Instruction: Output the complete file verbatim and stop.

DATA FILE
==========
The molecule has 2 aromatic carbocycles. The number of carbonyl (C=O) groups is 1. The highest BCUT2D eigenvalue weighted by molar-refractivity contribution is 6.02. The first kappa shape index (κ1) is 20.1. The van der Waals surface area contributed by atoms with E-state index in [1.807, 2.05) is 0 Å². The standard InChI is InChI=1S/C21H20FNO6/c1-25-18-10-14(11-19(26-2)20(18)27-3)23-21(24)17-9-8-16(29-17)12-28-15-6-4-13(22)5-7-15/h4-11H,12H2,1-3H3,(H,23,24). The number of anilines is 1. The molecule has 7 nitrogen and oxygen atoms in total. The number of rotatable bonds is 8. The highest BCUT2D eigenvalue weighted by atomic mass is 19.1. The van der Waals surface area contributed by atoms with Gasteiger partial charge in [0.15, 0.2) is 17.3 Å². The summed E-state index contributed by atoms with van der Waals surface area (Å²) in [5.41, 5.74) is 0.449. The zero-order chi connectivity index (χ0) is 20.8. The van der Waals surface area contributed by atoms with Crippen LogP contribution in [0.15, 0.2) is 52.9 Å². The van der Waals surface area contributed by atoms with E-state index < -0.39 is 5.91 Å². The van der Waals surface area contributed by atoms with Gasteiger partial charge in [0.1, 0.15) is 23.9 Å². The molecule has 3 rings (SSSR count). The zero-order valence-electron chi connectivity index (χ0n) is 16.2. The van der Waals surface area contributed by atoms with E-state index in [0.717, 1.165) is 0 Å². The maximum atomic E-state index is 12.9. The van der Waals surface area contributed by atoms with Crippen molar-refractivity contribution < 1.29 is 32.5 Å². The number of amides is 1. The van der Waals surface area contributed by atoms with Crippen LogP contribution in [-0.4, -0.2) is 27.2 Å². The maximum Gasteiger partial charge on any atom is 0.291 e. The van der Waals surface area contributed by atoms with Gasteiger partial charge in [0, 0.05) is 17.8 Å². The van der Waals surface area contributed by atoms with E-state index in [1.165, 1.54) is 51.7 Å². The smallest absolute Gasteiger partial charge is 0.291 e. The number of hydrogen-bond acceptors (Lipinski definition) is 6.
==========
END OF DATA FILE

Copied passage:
The molecule has 2 aromatic carbocycles. The number of carbonyl (C=O) groups is 1. The highest BCUT2D eigenvalue weighted by molar-refractivity contribution is 6.02. The first kappa shape index (κ1) is 20.1. The van der Waals surface area contributed by atoms with E-state index in [1.807, 2.05) is 0 Å². The standard InChI is InChI=1S/C21H20FNO6/c1-25-18-10-14(11-19(26-2)20(18)27-3)23-21(24)17-9-8-16(29-17)12-28-15-6-4-13(22)5-7-15/h4-11H,12H2,1-3H3,(H,23,24). The number of anilines is 1. The molecule has 7 nitrogen and oxygen atoms in total. The number of rotatable bonds is 8. The highest BCUT2D eigenvalue weighted by atomic mass is 19.1. The van der Waals surface area contributed by atoms with Gasteiger partial charge in [0.15, 0.2) is 17.3 Å². The summed E-state index contributed by atoms with van der Waals surface area (Å²) in [5.41, 5.74) is 0.449. The zero-order chi connectivity index (χ0) is 20.8. The van der Waals surface area contributed by atoms with Crippen LogP contribution in [0.15, 0.2) is 52.9 Å². The van der Waals surface area contributed by atoms with E-state index < -0.39 is 5.91 Å². The van der Waals surface area contributed by atoms with Gasteiger partial charge in [0.1, 0.15) is 23.9 Å². The molecule has 3 rings (SSSR count). The zero-order valence-electron chi connectivity index (χ0n) is 16.2. The van der Waals surface area contributed by atoms with E-state index in [0.717, 1.165) is 0 Å². The maximum atomic E-state index is 12.9. The van der Waals surface area contributed by atoms with Crippen molar-refractivity contribution < 1.29 is 32.5 Å². The number of amides is 1. The van der Waals surface area contributed by atoms with Crippen LogP contribution in [-0.4, -0.2) is 27.2 Å². The maximum Gasteiger partial charge on any atom is 0.291 e. The van der Waals surface area contributed by atoms with Gasteiger partial charge in [0, 0.05) is 17.8 Å². The van der Waals surface area contributed by atoms with E-state index in [1.165, 1.54) is 51.7 Å². The smallest absolute Gasteiger partial charge is 0.291 e. The number of hydrogen-bond acceptors (Lipinski definition) is 6.